149removing instances; see the page on :class:`Orange.data.Table` for 
     150details). 
     151 
     152:download:`ensemble-forest-measure.py <code/ensemble-forest-measure.py>` 
     153 
     154.. literalinclude:: code/ensemble-forest-measure.py 
     155  :lines: 7- 
     156 
     157The output of the above script is:: 
     158 
     159    DATA:iris.tab 
     160 
     161    first: 3.91, second: 0.38 
     162 
     163    different random seed 
     164    first: 3.39, second: 0.46 
     165 
     166    All importances: 
     167       sepal length:   3.39 
     168        sepal width:   0.46 
     169       petal length:  30.15 
     170        petal width:  31.98 
     171 
     172References 
     173----------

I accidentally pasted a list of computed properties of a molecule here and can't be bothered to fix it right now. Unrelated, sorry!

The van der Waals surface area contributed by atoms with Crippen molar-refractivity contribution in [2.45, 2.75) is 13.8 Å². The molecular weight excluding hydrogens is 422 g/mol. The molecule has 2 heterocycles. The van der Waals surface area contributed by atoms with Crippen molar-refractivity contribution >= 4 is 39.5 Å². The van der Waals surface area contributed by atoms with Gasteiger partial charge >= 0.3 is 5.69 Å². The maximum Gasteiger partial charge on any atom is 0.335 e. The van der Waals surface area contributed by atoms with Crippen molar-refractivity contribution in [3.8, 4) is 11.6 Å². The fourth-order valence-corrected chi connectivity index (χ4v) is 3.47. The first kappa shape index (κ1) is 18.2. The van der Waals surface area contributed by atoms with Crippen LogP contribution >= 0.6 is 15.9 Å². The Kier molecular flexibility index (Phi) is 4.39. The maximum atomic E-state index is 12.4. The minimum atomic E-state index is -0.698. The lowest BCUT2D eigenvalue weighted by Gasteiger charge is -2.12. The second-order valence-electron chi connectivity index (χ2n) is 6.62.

174 
     175* L Breiman. Bagging Predictors. `Technical report No. 421 \ 
     176    <http://www.stat.berkeley.edu/tech-reports/421.ps.Z>`_. University of \ 
     177    California, Berkeley, 1994. 
     178* Y Freund, RE Schapire. `Experiments with a New Boosting Algorithm \ 
     179    <http://citeseer.ist.psu.edu/freund96experiments.html>`_. Machine \ 
     180    Learning: Proceedings of the Thirteenth International Conference (ICML'96), 1996. 
     181* JR Quinlan. `Boosting, bagging, and C4.5 \ 
     182    <http://www.rulequest.com/Personal/q.aaai96.ps>`_ . In Proc. of 13th \ 
     183    National Conference on Artificial Intelligence (AAAI'96). pp. 725-730, 1996.  
     184* L Brieman. `Random Forests \ 
     185    <http://www.springerlink.com/content/u0p06167n6173512/>`_.\ 
     186    Machine Learning, 45, 5-32, 2001.  
     187* M Robnik-Sikonja. `Improving Random Forests \ 
     188    <http://lkm.fri.uni-lj.si/rmarko/papers/robnik04-ecml.pdf>`_. In \ 
     189    Proc. of European Conference on Machine Learning (ECML 2004),\ 
     190    pp. 359-370, 2004. 
     191""" 
     192 
    5193.. automodule:: Orange.ensemble 
    6194